Letting Go

Something we all probably face at points in our lives. It seems another aspect of life with the ability of being both positive and negative. While growing up the idea of letting go didn’t make sense. Letting go of people one cared about felt wrong. Loyalty appeared to trump anything that might go askew inside a relationship. We were all growing together. Sharing our everyday experiences and supporting one another along the journey. Possibly a naïve way of looking at relationships and the world. Without the possibility of parting ways with individuals. As the years of life continued, this philosophy of undisputed loyalty continued. Trying to be kinder and gentler when things got rocky. Believing if friends were causing pain, I wasn’t being supportive. Never thinking relationships could end up going sour. People having the ability of moving into completely different directions. That wasn’t going to be my story. Mine would be one of moving in the direction of others. People who were supposed to be my friends. Even if the consequences were sacrificing pieces of myself. Throwing out the beliefs important in my life, because they obstructed the relationships. It feels like an incredibly complex situation to unravel. But, maybe the whole idea boils down to the lack of boundaries. Which seems to point itself to missing the emotional belief of self-worth. With my cerebral palsy, I questioned whether those principals of self-worth were even deserved.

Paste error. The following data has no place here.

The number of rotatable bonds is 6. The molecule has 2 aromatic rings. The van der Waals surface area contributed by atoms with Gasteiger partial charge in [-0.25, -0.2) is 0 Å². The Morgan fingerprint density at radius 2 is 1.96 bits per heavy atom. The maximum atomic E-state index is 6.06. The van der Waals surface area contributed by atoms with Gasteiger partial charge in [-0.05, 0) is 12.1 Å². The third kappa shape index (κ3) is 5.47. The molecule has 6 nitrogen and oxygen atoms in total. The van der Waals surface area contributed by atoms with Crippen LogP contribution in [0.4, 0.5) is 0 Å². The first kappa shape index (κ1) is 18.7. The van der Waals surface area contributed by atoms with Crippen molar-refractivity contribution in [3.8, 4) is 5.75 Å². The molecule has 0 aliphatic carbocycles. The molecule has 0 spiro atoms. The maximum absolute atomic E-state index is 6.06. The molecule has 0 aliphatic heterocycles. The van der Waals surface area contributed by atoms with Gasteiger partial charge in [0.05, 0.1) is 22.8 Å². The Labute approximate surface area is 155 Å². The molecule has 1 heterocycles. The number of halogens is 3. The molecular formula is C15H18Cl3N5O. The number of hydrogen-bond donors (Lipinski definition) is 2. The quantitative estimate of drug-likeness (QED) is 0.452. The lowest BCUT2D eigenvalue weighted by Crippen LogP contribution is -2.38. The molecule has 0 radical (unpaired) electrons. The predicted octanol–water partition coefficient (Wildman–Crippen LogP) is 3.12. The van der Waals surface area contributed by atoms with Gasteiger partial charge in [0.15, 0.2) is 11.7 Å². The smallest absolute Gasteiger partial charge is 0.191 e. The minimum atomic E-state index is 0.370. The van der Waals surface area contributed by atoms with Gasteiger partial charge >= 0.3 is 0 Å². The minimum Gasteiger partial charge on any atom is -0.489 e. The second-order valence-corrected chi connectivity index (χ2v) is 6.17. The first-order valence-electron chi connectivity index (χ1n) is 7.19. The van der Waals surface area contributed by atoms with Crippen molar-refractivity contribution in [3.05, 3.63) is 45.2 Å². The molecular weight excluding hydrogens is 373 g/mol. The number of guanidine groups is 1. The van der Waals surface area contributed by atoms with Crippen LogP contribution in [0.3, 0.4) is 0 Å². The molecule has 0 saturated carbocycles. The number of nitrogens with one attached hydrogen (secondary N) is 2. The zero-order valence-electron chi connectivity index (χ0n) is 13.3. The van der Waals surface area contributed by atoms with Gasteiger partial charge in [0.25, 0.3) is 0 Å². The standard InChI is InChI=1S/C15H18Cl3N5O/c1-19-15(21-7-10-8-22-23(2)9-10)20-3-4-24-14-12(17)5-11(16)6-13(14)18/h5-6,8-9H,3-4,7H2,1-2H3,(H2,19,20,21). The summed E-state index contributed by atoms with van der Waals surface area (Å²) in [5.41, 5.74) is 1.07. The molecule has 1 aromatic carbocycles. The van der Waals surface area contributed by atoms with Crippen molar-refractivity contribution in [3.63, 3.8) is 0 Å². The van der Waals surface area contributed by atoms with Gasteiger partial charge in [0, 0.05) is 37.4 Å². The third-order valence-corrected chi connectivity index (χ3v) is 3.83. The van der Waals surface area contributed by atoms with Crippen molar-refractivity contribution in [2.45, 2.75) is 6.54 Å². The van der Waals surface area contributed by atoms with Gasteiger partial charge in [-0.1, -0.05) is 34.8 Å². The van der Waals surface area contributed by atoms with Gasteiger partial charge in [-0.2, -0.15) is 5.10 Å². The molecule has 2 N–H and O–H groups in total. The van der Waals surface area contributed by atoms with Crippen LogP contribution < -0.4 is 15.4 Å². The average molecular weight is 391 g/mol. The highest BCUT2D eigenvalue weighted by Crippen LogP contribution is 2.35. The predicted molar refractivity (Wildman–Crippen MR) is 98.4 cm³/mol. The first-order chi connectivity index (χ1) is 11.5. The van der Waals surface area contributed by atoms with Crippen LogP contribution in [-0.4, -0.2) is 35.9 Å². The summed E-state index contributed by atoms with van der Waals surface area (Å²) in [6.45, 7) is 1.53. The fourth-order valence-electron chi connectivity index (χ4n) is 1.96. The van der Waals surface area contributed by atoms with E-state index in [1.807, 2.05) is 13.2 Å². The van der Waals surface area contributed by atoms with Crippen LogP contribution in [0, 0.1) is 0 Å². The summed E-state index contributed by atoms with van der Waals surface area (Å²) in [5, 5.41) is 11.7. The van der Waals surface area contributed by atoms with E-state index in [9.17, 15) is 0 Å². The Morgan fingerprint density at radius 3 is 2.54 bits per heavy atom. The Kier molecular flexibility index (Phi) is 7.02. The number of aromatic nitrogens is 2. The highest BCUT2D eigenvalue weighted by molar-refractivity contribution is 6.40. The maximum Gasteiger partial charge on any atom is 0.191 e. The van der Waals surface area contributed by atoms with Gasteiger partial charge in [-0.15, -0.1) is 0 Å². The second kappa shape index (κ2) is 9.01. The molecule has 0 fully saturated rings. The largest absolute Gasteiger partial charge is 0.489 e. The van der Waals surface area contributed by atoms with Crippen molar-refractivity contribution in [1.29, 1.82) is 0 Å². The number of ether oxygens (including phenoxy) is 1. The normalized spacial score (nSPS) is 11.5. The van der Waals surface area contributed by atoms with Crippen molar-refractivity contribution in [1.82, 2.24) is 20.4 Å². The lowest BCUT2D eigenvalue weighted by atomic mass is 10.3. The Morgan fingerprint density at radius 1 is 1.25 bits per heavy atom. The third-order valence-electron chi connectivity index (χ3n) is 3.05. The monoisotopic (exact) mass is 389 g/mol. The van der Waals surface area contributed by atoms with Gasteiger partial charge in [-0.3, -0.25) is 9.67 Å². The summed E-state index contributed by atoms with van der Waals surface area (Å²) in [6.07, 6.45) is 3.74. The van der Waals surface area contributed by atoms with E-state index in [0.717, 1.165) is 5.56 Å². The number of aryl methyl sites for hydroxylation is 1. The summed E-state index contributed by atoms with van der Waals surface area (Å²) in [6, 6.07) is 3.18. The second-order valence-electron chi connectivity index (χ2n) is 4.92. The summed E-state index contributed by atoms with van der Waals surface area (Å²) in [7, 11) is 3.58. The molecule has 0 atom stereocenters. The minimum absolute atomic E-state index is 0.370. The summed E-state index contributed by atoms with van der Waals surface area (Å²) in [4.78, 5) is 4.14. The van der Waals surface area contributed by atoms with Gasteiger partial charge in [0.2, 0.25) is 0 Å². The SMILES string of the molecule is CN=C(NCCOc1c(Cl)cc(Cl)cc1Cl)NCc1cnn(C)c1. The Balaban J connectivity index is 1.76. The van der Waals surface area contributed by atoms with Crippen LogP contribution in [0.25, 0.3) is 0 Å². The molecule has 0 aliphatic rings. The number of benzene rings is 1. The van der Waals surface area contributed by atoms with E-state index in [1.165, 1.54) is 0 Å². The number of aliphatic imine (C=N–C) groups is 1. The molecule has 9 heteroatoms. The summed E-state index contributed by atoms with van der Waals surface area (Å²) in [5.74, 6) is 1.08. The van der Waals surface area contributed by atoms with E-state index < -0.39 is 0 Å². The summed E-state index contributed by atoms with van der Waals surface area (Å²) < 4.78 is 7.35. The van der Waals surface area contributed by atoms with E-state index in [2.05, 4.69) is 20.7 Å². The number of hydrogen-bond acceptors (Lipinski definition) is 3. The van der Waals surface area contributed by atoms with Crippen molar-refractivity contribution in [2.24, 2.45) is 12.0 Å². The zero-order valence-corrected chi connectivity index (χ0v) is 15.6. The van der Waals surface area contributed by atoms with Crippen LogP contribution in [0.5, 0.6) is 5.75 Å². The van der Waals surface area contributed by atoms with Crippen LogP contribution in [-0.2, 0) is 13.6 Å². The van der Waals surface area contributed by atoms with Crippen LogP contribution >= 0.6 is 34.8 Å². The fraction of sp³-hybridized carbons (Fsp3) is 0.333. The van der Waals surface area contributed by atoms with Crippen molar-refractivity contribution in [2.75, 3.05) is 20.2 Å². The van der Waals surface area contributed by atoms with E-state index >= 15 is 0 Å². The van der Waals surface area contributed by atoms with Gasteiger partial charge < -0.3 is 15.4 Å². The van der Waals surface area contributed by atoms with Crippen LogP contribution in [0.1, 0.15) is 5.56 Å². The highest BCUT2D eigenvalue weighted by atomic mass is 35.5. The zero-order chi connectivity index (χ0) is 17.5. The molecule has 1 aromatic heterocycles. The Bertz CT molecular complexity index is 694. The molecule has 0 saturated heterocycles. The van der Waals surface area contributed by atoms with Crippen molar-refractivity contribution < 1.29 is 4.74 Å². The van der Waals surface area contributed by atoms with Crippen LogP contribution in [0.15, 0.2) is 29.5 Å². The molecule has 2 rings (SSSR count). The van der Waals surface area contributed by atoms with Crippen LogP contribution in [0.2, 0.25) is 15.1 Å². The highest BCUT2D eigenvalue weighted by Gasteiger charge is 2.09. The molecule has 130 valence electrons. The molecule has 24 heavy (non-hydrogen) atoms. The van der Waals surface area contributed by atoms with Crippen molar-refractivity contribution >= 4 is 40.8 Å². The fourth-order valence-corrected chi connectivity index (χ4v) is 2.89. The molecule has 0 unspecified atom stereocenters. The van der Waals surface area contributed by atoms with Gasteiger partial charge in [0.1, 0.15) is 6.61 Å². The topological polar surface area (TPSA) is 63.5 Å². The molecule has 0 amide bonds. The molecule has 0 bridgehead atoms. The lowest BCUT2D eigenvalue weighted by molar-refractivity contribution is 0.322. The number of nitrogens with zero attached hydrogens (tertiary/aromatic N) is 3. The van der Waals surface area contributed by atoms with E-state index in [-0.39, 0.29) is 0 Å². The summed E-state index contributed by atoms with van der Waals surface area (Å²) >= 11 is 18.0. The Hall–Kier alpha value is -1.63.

For years, having cerebral palsy has played tricks on my emotions. The challenge has lied in looking around at others. Realizing most everything the world does has been harder with my disability. The images continued wearing on my ability to be confident. So, negative perceptions of everyday life began seeping deeper and deeper into the mind. Surfacing the feeling of being inferior to most everyone walking by each day. The world wasn’t designed for someone with cerebral palsy or other disabilities. Companies design things to be user friendly for typically developing people. Which led me to feeling placeless inside the world. Providing the emotion of attempting to get in where I might fit. People willing to accept me even with cerebral palsy became my friends. It didn’t matter what their motivation for accepting me might have been. Things got even more tricky with age. As self-worth continued plummeting, those people who truly cared were slowly pushed to the back ground. Until they could hardly be seen. The only worth being felt was that of playing a doormat to others. Feeling like my role in this life was that of being used. If there was pain in watching people succeed at everyday tasks, where that same success wasn’t possible for me, this must be all I deserved. Any positivity coming my way was pushed away, making room for even more negativity.